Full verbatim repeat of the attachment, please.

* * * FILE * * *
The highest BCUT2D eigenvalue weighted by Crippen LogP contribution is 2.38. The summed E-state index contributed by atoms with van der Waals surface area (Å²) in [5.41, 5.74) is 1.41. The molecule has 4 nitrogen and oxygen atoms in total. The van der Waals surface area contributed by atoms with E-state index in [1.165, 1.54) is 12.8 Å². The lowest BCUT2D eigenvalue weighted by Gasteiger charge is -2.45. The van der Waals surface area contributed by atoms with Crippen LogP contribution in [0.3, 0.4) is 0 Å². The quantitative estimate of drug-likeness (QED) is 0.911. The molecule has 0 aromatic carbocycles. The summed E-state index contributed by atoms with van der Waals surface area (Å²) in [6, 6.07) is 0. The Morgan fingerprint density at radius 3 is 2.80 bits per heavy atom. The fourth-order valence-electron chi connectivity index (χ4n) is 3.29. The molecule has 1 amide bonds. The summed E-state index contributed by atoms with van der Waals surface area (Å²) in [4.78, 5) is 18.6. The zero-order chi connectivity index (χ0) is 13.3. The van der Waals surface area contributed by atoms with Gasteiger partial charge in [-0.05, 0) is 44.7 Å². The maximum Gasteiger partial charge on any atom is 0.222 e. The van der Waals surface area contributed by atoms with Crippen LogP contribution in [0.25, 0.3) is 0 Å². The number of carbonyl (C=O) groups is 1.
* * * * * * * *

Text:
The highest BCUT2D eigenvalue weighted by Crippen LogP contribution is 2.38. The summed E-state index contributed by atoms with van der Waals surface area (Å²) in [5.41, 5.74) is 1.41. The molecule has 4 nitrogen and oxygen atoms in total. The van der Waals surface area contributed by atoms with E-state index in [1.165, 1.54) is 12.8 Å². The lowest BCUT2D eigenvalue weighted by Gasteiger charge is -2.45. The van der Waals surface area contributed by atoms with Crippen LogP contribution in [0.3, 0.4) is 0 Å². The quantitative estimate of drug-likeness (QED) is 0.911. The molecule has 0 aromatic carbocycles. The summed E-state index contributed by atoms with van der Waals surface area (Å²) in [6, 6.07) is 0. The Morgan fingerprint density at radius 3 is 2.80 bits per heavy atom. The fourth-order valence-electron chi connectivity index (χ4n) is 3.29. The molecule has 1 amide bonds. The summed E-state index contributed by atoms with van der Waals surface area (Å²) in [4.78, 5) is 18.6. The zero-order chi connectivity index (χ0) is 13.3. The van der Waals surface area contributed by atoms with Gasteiger partial charge in [-0.05, 0) is 44.7 Å². The maximum Gasteiger partial charge on any atom is 0.222 e. The van der Waals surface area contributed by atoms with Crippen LogP contribution in [0.25, 0.3) is 0 Å². The number of carbonyl (C=O) groups is 1.